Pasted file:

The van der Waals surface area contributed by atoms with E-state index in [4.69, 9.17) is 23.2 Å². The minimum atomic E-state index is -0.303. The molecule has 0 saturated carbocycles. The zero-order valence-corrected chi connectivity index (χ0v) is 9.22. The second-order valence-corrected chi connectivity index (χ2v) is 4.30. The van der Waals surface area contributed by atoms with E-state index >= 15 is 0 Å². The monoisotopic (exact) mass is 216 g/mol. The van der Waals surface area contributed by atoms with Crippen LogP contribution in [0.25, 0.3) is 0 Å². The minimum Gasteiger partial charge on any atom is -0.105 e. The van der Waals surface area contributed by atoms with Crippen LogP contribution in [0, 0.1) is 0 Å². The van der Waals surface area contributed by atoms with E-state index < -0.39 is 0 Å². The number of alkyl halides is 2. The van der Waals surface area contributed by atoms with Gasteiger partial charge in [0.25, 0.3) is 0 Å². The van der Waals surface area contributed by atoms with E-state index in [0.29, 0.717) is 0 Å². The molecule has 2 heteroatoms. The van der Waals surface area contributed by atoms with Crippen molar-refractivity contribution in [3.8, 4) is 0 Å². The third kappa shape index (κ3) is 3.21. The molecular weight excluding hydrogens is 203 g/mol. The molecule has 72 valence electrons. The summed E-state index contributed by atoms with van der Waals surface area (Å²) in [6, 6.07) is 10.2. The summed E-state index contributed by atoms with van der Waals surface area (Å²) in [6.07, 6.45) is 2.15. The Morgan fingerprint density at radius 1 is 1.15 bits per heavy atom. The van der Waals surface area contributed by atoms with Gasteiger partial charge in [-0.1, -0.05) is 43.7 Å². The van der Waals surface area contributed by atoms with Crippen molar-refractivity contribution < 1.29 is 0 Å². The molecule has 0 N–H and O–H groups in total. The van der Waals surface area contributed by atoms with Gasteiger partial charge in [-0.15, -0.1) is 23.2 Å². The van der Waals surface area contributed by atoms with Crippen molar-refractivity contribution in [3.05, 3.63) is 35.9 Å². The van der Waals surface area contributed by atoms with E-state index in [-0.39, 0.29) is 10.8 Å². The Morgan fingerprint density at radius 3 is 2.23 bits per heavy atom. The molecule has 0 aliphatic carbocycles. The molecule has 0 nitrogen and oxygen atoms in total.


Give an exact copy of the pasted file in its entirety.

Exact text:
The van der Waals surface area contributed by atoms with E-state index in [4.69, 9.17) is 23.2 Å². The minimum atomic E-state index is -0.303. The molecule has 0 saturated carbocycles. The zero-order valence-corrected chi connectivity index (χ0v) is 9.22. The second-order valence-corrected chi connectivity index (χ2v) is 4.30. The van der Waals surface area contributed by atoms with E-state index >= 15 is 0 Å². The monoisotopic (exact) mass is 216 g/mol. The van der Waals surface area contributed by atoms with Crippen LogP contribution in [0.25, 0.3) is 0 Å². The minimum Gasteiger partial charge on any atom is -0.105 e. The van der Waals surface area contributed by atoms with Crippen LogP contribution in [0, 0.1) is 0 Å². The van der Waals surface area contributed by atoms with E-state index < -0.39 is 0 Å². The number of alkyl halides is 2. The van der Waals surface area contributed by atoms with Gasteiger partial charge in [0.25, 0.3) is 0 Å². The van der Waals surface area contributed by atoms with E-state index in [0.29, 0.717) is 0 Å². The molecule has 2 heteroatoms. The van der Waals surface area contributed by atoms with Crippen molar-refractivity contribution in [3.8, 4) is 0 Å². The third kappa shape index (κ3) is 3.21. The molecular weight excluding hydrogens is 203 g/mol. The molecule has 72 valence electrons. The summed E-state index contributed by atoms with van der Waals surface area (Å²) in [6, 6.07) is 10.2. The summed E-state index contributed by atoms with van der Waals surface area (Å²) in [6.07, 6.45) is 2.15. The Morgan fingerprint density at radius 1 is 1.15 bits per heavy atom. The van der Waals surface area contributed by atoms with Gasteiger partial charge in [-0.1, -0.05) is 43.7 Å². The van der Waals surface area contributed by atoms with Crippen molar-refractivity contribution < 1.29 is 0 Å². The molecule has 0 N–H and O–H groups in total. The van der Waals surface area contributed by atoms with Gasteiger partial charge in [-0.15, -0.1) is 23.2 Å². The van der Waals surface area contributed by atoms with Crippen molar-refractivity contribution in [3.05, 3.63) is 35.9 Å². The van der Waals surface area contributed by atoms with E-state index in [-0.39, 0.29) is 10.8 Å². The Morgan fingerprint density at radius 3 is 2.23 bits per heavy atom. The molecule has 0 aliphatic carbocycles. The molecule has 0 nitrogen and oxygen atoms in total.